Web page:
Joshua Wong: The face of the Hong Kong protests for democracy in 5 pictures

Joshua Wong leads students in a protest on China's National Day. (Twitter)

Joshua Wong leads students in a protest on China's National Day. (Twitter)

Hong Kong’s streets are lined with thousands of people who are protesting an election reform that mandates Beijing’s approval of candidates for Hong Kong’s chief executive – at the centre of it all, 17-year-old student activist Joshua Wong, the leader of a student group called Scholarism.

The protests started after the Beijing government turned down demands for a free and fair election for Hong Kong’s next chief executive in 2017, effectively tightening the noose on the throat of those in the opposition party who favour more democracy.

Instead of favouring an open election, China’s National People’s Congress said that nominees for the executive needed to be approved by a committee made up of more than 50% of pro-Beijingers. 

Furious protesters are having none of it, nor is the skinny, bespectacled Wong, who despite several efforts by the government to censor media and social media coverage, has found himself gaining a lot of global traction and harnessing a lot of support as the face of Occupy Central.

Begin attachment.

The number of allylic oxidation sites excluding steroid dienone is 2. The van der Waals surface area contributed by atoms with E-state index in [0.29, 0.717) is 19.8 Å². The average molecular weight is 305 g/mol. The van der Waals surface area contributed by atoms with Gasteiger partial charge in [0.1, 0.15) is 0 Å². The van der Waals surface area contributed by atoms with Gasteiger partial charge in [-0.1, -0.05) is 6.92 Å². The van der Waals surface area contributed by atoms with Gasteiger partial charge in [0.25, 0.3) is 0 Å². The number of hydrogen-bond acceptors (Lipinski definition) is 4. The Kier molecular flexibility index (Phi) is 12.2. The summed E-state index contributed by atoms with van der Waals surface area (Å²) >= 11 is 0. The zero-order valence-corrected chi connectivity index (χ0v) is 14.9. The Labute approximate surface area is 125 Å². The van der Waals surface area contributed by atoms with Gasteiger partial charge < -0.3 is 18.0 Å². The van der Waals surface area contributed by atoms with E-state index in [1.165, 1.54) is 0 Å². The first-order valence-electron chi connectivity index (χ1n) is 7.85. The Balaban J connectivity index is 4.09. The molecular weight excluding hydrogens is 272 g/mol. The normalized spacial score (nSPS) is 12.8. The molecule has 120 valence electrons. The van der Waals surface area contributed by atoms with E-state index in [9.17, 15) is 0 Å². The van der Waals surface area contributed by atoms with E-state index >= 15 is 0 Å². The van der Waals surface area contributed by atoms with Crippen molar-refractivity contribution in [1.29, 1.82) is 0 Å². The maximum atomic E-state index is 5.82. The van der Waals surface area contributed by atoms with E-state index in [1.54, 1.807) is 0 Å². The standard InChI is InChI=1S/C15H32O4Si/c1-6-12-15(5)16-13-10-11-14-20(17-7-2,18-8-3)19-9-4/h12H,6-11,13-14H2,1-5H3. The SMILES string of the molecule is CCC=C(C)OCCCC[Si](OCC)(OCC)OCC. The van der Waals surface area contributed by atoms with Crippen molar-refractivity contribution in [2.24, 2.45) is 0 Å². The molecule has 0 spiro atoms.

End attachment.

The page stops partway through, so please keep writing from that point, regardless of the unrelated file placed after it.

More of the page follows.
In the digital age, where the protest is no longer an isolated event, Wong’s youthful rage can be heard all over the internet. His protest-march-feet were wet two years ago when he lead demonstrations against a governmental plan to implement “patriotic education” – something he called Chinese Communist Party indoctrination. And in this past week, he has been no less vocal and vigorous about the current demonstrations, charging government buildings with throes of followers and inspiring many more to take to the streets in protest. 

Let’s take a look at Joshua Wong in five pictures. 

1.    Joshua Wong leads fellow students during a march on China’s National Day.

2.    Some say his views appeal to a new generation of Chinese born citizens, hungry for a more democratic society.

3.
Wong is arrested by police during a demonstration outside Hong Kong’s government headquarters.

4. Hong Kong’s streets bursting with people as Wong holds the attention garnering plenty of media attention as well.

5.  According to stats from the Straits Times Asia Report, Wong’s two-year-old student movement Scholarism already ranks at number eight on the top 10 of Hong Kong’s political groups, and social media savvy students have contributed a lot to drive the political and social force forward.

Haji Mohamed Dawjee

Haji Mohamed Dawjee

Haji Mohamed Dawjee became Africa’s first social media editor in a newsroom at the Mail & Guardian, where she went on to work as deputy digital editor and a disruptor of the peace through a weekly column. A stint as the program manager for Impact Africa – a grant-disbursing fund for African digital journalists – followed. She now pursues her own writing full time by enraging readers of EWN and Women 24 with weekly and bi-monthly columns respectively. She also contributes to the Sunday Times and a range of other publications. Mohamed Dawjee's inaugural book of essays: Sorry, not sorry: Experiences of a brown woman in a white South Africa, is due for release by Penguin Random House in April 2018.Follow her on Twitter: @sage_of_absurd Read more from Haji Mohamed Dawjee

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